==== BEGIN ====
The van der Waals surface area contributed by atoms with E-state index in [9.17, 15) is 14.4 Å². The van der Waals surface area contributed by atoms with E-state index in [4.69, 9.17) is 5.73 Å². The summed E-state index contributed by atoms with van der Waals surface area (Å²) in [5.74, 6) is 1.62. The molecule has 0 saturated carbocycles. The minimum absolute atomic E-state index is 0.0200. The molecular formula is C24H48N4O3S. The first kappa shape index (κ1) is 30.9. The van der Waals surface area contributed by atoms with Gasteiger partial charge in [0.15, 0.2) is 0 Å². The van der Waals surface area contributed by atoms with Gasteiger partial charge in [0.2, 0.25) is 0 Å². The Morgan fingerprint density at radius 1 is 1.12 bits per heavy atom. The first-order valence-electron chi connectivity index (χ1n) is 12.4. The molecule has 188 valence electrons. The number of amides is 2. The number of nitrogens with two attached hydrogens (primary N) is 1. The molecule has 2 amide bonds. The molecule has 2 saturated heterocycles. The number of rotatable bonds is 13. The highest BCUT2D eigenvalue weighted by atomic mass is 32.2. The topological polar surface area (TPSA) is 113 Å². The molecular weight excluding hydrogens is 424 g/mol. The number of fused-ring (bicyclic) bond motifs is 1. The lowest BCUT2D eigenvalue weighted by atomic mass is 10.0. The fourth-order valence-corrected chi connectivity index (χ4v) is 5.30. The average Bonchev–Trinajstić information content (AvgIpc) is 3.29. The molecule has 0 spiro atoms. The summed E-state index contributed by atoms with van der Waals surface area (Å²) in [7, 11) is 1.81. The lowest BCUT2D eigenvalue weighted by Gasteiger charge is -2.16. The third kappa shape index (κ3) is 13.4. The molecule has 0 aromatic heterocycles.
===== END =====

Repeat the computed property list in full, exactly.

The van der Waals surface area contributed by atoms with E-state index in [9.17, 15) is 14.4 Å². The van der Waals surface area contributed by atoms with E-state index in [4.69, 9.17) is 5.73 Å². The summed E-state index contributed by atoms with van der Waals surface area (Å²) in [5.74, 6) is 1.62. The molecule has 0 saturated carbocycles. The minimum absolute atomic E-state index is 0.0200. The molecular formula is C24H48N4O3S. The first kappa shape index (κ1) is 30.9. The van der Waals surface area contributed by atoms with Gasteiger partial charge in [0.15, 0.2) is 0 Å². The van der Waals surface area contributed by atoms with Gasteiger partial charge in [0.2, 0.25) is 0 Å². The Morgan fingerprint density at radius 1 is 1.12 bits per heavy atom. The first-order valence-electron chi connectivity index (χ1n) is 12.4. The molecule has 188 valence electrons. The number of amides is 2. The number of nitrogens with two attached hydrogens (primary N) is 1. The molecule has 2 amide bonds. The molecule has 2 saturated heterocycles. The number of rotatable bonds is 13. The highest BCUT2D eigenvalue weighted by atomic mass is 32.2. The topological polar surface area (TPSA) is 113 Å². The molecular weight excluding hydrogens is 424 g/mol. The number of fused-ring (bicyclic) bond motifs is 1. The lowest BCUT2D eigenvalue weighted by atomic mass is 10.0. The fourth-order valence-corrected chi connectivity index (χ4v) is 5.30. The average Bonchev–Trinajstić information content (AvgIpc) is 3.29. The molecule has 0 spiro atoms. The summed E-state index contributed by atoms with van der Waals surface area (Å²) in [7, 11) is 1.81. The lowest BCUT2D eigenvalue weighted by Gasteiger charge is -2.16. The third kappa shape index (κ3) is 13.4. The molecule has 0 aromatic heterocycles.